Why Ginger is an Important Spice for Wilderness Travel
Ginger is a pungent rhizome (underground part of the stem) of the tropical herbaceous plant Zingiber officinale botanically related to turmeric. Like turmeric, ginger contains many active beneficial constituents. While ginger is most known for soothing an upset stomach, it is also a mild stimulant that promotes circulation and reduces pain. Ginger also contains blood-thinning actions, which can help prevent internal blood clots.
Whether ginger is consumed fresh, or dried and powdered as a spice, it can heal. Is is no wonder that ginger is such a powerful food.
Ginger Health Benefits
The health-promoting properties of ginger are due to its rich phytochemistry. Ginger is a powerful anti-inflammatory herb making it an ideal candidate for treating joint problems. The primary bioactive compounds are gingerols and shogaols, both of which contain antioxidant and anti-inflammatory properties.
Ginger reduces inflammation similar to non-steroidal anti-inflammatory drugs (NSAIDs), such as aspirin and ibuprofen. Ginger contains COX-2 inhibitors which suppress pain-causing enzymes in the body during inflammation . A study by the University of Georgia showed ginger consumption could reduce muscle soreness by up to 25 percent for an entire day . Consume ginger regularly to reduce arthritis pain and tendonitis.
Warning: ginger has blood-thinning actions. Use ginger with caution if you take blood-thinning medication or suffer from a blood clotting disorder.
Ginger is an excellent natural remedy for nausea, motion sickness, and general stomach upset due to its carminative effect that reduces flatulence and expels intestinal gas.
Gingerols and shogaols are the primary constituents responsible for soothing an upset stomach and aiding in digestion. These substances improve digestion by increasing wavelike muscle contractions, called peristalsis, which move food through the intestine.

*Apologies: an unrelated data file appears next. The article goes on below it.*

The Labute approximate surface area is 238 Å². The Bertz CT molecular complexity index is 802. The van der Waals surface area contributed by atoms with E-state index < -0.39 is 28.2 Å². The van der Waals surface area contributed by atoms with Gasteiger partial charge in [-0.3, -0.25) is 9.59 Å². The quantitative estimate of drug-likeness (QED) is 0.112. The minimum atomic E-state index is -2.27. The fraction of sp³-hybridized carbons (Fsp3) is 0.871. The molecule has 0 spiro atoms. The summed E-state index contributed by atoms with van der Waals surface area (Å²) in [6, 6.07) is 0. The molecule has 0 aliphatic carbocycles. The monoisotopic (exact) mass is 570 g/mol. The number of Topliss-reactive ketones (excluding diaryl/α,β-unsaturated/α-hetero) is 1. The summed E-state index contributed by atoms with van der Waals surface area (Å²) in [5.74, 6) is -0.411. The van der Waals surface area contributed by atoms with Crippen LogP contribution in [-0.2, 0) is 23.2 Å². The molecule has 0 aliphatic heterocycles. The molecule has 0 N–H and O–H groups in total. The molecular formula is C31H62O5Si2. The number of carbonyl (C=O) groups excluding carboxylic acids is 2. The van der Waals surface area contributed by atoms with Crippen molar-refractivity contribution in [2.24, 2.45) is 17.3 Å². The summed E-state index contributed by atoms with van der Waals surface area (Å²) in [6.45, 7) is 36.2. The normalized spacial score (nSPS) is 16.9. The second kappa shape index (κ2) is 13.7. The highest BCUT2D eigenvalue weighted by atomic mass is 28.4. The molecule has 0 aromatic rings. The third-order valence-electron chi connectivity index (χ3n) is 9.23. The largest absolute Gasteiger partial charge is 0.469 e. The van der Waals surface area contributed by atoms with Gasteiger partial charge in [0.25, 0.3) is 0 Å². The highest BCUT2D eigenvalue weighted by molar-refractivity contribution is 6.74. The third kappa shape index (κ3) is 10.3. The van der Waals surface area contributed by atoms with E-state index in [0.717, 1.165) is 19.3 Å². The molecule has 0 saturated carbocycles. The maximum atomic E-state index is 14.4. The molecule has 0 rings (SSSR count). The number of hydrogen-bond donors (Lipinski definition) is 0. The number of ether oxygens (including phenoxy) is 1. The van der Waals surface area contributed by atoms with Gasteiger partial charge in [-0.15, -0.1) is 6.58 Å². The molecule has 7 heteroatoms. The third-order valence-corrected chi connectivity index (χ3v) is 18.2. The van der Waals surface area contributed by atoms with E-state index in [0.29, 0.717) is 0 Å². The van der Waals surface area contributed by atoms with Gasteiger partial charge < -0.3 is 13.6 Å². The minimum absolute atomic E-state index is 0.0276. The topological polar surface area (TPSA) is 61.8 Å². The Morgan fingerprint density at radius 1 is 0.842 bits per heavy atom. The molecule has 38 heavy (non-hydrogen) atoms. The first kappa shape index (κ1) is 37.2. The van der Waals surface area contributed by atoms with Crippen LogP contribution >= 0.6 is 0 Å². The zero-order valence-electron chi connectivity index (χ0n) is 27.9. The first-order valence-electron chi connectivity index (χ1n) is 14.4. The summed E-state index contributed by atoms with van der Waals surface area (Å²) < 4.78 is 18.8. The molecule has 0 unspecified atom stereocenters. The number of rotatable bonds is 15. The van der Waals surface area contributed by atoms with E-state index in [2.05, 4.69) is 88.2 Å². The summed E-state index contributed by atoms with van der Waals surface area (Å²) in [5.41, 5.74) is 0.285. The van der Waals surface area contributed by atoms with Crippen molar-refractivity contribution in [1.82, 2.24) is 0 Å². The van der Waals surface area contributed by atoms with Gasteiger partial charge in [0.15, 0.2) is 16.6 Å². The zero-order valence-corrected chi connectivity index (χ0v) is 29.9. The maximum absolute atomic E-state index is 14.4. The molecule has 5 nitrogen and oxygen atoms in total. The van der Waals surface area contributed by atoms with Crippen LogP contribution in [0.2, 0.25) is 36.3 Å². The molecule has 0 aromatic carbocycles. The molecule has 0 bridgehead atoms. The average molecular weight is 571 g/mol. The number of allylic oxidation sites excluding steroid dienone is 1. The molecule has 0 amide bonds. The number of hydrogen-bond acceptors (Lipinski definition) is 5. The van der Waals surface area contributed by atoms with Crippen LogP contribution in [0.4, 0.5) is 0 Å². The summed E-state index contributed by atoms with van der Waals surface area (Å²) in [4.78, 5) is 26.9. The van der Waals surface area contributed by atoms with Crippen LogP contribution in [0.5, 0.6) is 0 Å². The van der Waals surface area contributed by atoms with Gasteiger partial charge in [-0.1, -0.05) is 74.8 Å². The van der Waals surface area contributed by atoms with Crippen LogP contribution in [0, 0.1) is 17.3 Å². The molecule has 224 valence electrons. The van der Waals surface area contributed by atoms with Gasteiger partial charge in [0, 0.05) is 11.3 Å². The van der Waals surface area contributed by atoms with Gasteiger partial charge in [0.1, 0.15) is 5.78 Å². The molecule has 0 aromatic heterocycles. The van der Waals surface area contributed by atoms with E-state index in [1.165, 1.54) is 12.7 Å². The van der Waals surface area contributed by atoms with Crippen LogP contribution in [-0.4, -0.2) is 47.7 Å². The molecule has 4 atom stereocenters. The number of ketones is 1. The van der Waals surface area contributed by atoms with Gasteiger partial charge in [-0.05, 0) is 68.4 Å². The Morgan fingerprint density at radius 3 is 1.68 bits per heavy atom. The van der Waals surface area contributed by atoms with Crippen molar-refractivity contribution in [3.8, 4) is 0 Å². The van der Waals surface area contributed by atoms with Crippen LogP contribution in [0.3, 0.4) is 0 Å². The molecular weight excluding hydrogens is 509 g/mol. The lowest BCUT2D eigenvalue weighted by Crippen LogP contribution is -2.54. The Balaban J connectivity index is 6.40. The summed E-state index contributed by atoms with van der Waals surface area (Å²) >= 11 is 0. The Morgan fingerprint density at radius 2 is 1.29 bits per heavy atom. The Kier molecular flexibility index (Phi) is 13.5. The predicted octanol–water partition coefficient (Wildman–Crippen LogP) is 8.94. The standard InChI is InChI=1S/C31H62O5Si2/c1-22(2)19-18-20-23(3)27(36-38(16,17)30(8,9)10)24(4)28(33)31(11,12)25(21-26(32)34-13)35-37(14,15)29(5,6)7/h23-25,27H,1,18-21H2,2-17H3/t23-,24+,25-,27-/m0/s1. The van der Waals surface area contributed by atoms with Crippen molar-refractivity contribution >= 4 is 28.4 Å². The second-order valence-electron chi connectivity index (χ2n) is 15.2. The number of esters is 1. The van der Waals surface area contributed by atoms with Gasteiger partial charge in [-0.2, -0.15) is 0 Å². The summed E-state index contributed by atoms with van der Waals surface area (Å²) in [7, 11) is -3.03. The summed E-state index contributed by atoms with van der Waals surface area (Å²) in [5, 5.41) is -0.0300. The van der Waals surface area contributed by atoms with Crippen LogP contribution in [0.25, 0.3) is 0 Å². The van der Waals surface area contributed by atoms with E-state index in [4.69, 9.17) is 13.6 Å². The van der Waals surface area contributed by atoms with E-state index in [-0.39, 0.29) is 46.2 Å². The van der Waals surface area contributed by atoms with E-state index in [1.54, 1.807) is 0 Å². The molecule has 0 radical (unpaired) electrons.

Zingerone, the active substance released in cooked or dried ginger, destroys E.coli and relieves diarrhea associated with it.
Ginger frequently outperforms the synthetic drug Dramamine for treating motion sickness.
As a preventative: mix a half teaspoon of ginger powder in a glass of water and drink it 20 minutes before traveling on winding roads, sea kayaking, and other activities that upset your balance-sensing system. Also, try using this acupressure remedy for treating motion sickness when it occurs.
Increase your Intake of Ginger on the Trail
Consume one teaspoon per day of powdered (2 TB of fresh ginger) with food or drinks to reduce pain and muscle soreness. The dosage works best if it is divided throughout the day.
- Munch on crystallized ginger (ginger cooked in sugar syrup, then air dried and rolled in sugar) and gingersnap cookies while hiking.
- Sprinkle dried ginger on trail mix.
- Stir in powdered ginger with your drinking water. Add to hot or cold water, tea, or coffee to soothe stomach distress or pain.
- Sprinkle ginger over rice, oatmeal, pasta, soups or sprouts.
- Add ginger to sweet no-cook desserts, such as chia seed puddings.
- Drink ginger ale when in town – check the ingredients to make sure it contains actual ginger (many do not).
- Look for trail food containing ginger to reap the most benefit. Outdoor Herbivore meals containing ginger
Tips for Purchasing Ginger
In the United States, most of our fresh ginger comes from Hawaii. The dried form, or spice, often comes from India, Indonesia, China, and Jamaica. The taste of ginger varies depending on the variety and origin. Overall, ginger is characterized by a bright, citrusy aroma and a spicy-sweet, peppery flavor. When purchasing dried ginger powder, look for organically grown ginger which is grown in cleaner soils and not irradiated. When buying fresh ginger, avoid those that feel overly dry and wrinkled, as this is an indication of old ginger. Also, look at the color of fresh ginger – a lighter root stalk denotes high quality, while darker colors indicate inferior quality. The features and quality of ginger vary depending on the origin.
- Jamaica ginger: prized for the best aroma and taste
- Chinese ginger: pungent aroma
- Malabar ginger: slight lemony taste
- West African ginger: very hot, high oil content
 Reinhard Grzanna, Lars Lindmark, and Carmelita G. Frondoza. Ginger—An Herbal Medicinal Product with Broad Anti-Inflammatory Actions Journal of Medicinal Food. June 2005, Vol. 8, No. 2: 125-132. DOI:10.1089/jmf.2005.8.125
 Christopher D. Black, Matthew P. Herring, David J. Hurley, Patrick J. O’Connor. Ginger (Zingiber officinale) Reduces Muscle Pain Caused by Eccentric Exercise. The Journal of Pain, 2010; DOI:10.1016/j.jpain.2009.12.013
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